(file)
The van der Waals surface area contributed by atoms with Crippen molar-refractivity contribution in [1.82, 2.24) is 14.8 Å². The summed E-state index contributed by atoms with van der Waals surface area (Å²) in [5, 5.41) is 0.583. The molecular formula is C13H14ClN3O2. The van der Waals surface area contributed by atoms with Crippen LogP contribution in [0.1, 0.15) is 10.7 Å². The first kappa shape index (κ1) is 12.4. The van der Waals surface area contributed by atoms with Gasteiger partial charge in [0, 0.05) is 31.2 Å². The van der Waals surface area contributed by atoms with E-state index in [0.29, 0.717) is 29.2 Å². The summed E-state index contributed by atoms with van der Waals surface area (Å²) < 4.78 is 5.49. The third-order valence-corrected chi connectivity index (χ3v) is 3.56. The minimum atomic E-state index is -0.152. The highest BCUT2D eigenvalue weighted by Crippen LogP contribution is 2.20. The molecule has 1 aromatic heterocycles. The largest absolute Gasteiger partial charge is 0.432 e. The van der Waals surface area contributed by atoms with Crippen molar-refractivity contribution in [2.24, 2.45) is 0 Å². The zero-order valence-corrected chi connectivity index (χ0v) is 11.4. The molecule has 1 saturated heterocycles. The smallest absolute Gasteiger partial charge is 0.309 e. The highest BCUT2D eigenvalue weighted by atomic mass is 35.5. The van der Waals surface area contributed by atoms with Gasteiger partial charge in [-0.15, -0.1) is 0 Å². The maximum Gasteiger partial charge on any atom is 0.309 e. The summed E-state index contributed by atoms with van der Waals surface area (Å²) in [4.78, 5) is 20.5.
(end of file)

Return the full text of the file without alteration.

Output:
The van der Waals surface area contributed by atoms with Crippen molar-refractivity contribution in [1.82, 2.24) is 14.8 Å². The summed E-state index contributed by atoms with van der Waals surface area (Å²) in [5, 5.41) is 0.583. The molecular formula is C13H14ClN3O2. The van der Waals surface area contributed by atoms with Crippen LogP contribution in [0.1, 0.15) is 10.7 Å². The first kappa shape index (κ1) is 12.4. The van der Waals surface area contributed by atoms with Gasteiger partial charge in [0, 0.05) is 31.2 Å². The van der Waals surface area contributed by atoms with E-state index in [0.29, 0.717) is 29.2 Å². The summed E-state index contributed by atoms with van der Waals surface area (Å²) < 4.78 is 5.49. The third-order valence-corrected chi connectivity index (χ3v) is 3.56. The minimum atomic E-state index is -0.152. The highest BCUT2D eigenvalue weighted by Crippen LogP contribution is 2.20. The molecule has 1 aromatic heterocycles. The largest absolute Gasteiger partial charge is 0.432 e. The van der Waals surface area contributed by atoms with Crippen molar-refractivity contribution in [2.24, 2.45) is 0 Å². The zero-order valence-corrected chi connectivity index (χ0v) is 11.4. The molecule has 1 saturated heterocycles. The smallest absolute Gasteiger partial charge is 0.309 e. The highest BCUT2D eigenvalue weighted by atomic mass is 35.5. The van der Waals surface area contributed by atoms with Gasteiger partial charge in [-0.15, -0.1) is 0 Å². The maximum Gasteiger partial charge on any atom is 0.309 e. The summed E-state index contributed by atoms with van der Waals surface area (Å²) in [4.78, 5) is 20.5.